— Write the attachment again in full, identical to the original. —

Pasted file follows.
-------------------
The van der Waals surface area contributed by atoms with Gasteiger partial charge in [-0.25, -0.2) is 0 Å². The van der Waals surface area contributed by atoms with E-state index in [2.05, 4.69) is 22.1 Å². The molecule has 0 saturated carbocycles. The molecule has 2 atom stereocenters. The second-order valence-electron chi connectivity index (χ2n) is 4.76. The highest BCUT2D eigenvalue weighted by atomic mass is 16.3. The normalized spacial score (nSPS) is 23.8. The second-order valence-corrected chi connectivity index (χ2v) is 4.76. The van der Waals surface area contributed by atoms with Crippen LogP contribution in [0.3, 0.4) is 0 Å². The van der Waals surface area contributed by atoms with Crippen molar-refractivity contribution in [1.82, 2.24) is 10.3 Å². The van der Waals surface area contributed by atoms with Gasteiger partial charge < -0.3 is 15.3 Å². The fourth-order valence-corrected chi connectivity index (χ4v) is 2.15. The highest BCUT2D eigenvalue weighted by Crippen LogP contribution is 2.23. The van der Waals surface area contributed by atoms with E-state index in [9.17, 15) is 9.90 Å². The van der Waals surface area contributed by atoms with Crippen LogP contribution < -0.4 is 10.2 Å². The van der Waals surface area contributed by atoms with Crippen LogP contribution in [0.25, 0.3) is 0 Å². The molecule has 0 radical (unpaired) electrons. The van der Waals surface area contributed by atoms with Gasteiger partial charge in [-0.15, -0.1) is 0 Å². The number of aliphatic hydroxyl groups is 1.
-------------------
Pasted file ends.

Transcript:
The van der Waals surface area contributed by atoms with Gasteiger partial charge in [-0.25, -0.2) is 0 Å². The van der Waals surface area contributed by atoms with E-state index in [2.05, 4.69) is 22.1 Å². The molecule has 0 saturated carbocycles. The molecule has 2 atom stereocenters. The second-order valence-electron chi connectivity index (χ2n) is 4.76. The highest BCUT2D eigenvalue weighted by atomic mass is 16.3. The normalized spacial score (nSPS) is 23.8. The second-order valence-corrected chi connectivity index (χ2v) is 4.76. The van der Waals surface area contributed by atoms with Crippen LogP contribution in [0.3, 0.4) is 0 Å². The van der Waals surface area contributed by atoms with Crippen molar-refractivity contribution in [1.82, 2.24) is 10.3 Å². The van der Waals surface area contributed by atoms with Gasteiger partial charge < -0.3 is 15.3 Å². The fourth-order valence-corrected chi connectivity index (χ4v) is 2.15. The highest BCUT2D eigenvalue weighted by Crippen LogP contribution is 2.23. The van der Waals surface area contributed by atoms with E-state index in [9.17, 15) is 9.90 Å². The van der Waals surface area contributed by atoms with Crippen LogP contribution < -0.4 is 10.2 Å². The van der Waals surface area contributed by atoms with Crippen LogP contribution in [0.25, 0.3) is 0 Å². The molecule has 0 radical (unpaired) electrons. The van der Waals surface area contributed by atoms with Gasteiger partial charge in [-0.15, -0.1) is 0 Å². The number of aliphatic hydroxyl groups is 1.